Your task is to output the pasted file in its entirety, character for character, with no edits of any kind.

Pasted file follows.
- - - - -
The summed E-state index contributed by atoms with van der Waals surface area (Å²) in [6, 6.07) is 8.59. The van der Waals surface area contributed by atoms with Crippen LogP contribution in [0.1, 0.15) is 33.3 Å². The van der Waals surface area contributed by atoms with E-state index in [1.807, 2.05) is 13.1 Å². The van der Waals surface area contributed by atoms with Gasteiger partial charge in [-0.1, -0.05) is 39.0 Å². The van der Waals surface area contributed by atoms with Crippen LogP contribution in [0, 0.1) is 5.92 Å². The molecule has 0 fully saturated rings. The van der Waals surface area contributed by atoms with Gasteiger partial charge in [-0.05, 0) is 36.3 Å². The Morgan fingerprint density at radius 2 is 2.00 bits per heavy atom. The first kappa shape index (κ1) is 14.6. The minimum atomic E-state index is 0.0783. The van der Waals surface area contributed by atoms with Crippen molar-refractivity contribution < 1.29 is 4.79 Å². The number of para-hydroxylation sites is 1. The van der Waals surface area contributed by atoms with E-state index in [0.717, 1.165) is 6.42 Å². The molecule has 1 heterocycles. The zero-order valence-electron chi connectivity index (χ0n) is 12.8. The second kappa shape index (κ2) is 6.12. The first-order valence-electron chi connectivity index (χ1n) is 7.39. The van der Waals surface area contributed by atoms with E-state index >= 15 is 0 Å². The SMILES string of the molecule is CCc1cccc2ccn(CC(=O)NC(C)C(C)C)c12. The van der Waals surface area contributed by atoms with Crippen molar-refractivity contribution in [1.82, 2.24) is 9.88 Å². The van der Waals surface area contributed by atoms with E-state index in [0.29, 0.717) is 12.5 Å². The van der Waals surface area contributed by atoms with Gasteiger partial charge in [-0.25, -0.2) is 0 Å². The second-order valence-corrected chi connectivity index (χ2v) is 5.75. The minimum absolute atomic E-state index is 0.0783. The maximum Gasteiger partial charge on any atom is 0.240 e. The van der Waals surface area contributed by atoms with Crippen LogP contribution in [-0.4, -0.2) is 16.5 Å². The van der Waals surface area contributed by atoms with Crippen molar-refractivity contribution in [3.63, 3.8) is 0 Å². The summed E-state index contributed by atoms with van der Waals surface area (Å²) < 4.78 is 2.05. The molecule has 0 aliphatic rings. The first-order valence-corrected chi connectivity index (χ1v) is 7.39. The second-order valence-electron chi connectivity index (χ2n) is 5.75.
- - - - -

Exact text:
The summed E-state index contributed by atoms with van der Waals surface area (Å²) in [6, 6.07) is 8.59. The van der Waals surface area contributed by atoms with Crippen LogP contribution in [0.1, 0.15) is 33.3 Å². The van der Waals surface area contributed by atoms with E-state index in [1.807, 2.05) is 13.1 Å². The van der Waals surface area contributed by atoms with Gasteiger partial charge in [-0.1, -0.05) is 39.0 Å². The van der Waals surface area contributed by atoms with Crippen LogP contribution in [0, 0.1) is 5.92 Å². The molecule has 0 fully saturated rings. The van der Waals surface area contributed by atoms with Gasteiger partial charge in [-0.05, 0) is 36.3 Å². The Morgan fingerprint density at radius 2 is 2.00 bits per heavy atom. The first kappa shape index (κ1) is 14.6. The minimum atomic E-state index is 0.0783. The van der Waals surface area contributed by atoms with Crippen molar-refractivity contribution < 1.29 is 4.79 Å². The number of para-hydroxylation sites is 1. The van der Waals surface area contributed by atoms with E-state index in [0.717, 1.165) is 6.42 Å². The molecule has 1 heterocycles. The zero-order valence-electron chi connectivity index (χ0n) is 12.8. The second kappa shape index (κ2) is 6.12. The first-order valence-electron chi connectivity index (χ1n) is 7.39. The van der Waals surface area contributed by atoms with E-state index >= 15 is 0 Å². The SMILES string of the molecule is CCc1cccc2ccn(CC(=O)NC(C)C(C)C)c12. The van der Waals surface area contributed by atoms with Crippen molar-refractivity contribution in [1.82, 2.24) is 9.88 Å². The van der Waals surface area contributed by atoms with E-state index in [0.29, 0.717) is 12.5 Å². The van der Waals surface area contributed by atoms with Gasteiger partial charge in [-0.25, -0.2) is 0 Å². The second-order valence-corrected chi connectivity index (χ2v) is 5.75. The minimum absolute atomic E-state index is 0.0783. The maximum Gasteiger partial charge on any atom is 0.240 e. The van der Waals surface area contributed by atoms with Crippen LogP contribution in [-0.4, -0.2) is 16.5 Å². The van der Waals surface area contributed by atoms with Crippen molar-refractivity contribution in [3.63, 3.8) is 0 Å². The summed E-state index contributed by atoms with van der Waals surface area (Å²) < 4.78 is 2.05. The molecule has 0 aliphatic rings. The first-order valence-corrected chi connectivity index (χ1v) is 7.39. The second-order valence-electron chi connectivity index (χ2n) is 5.75.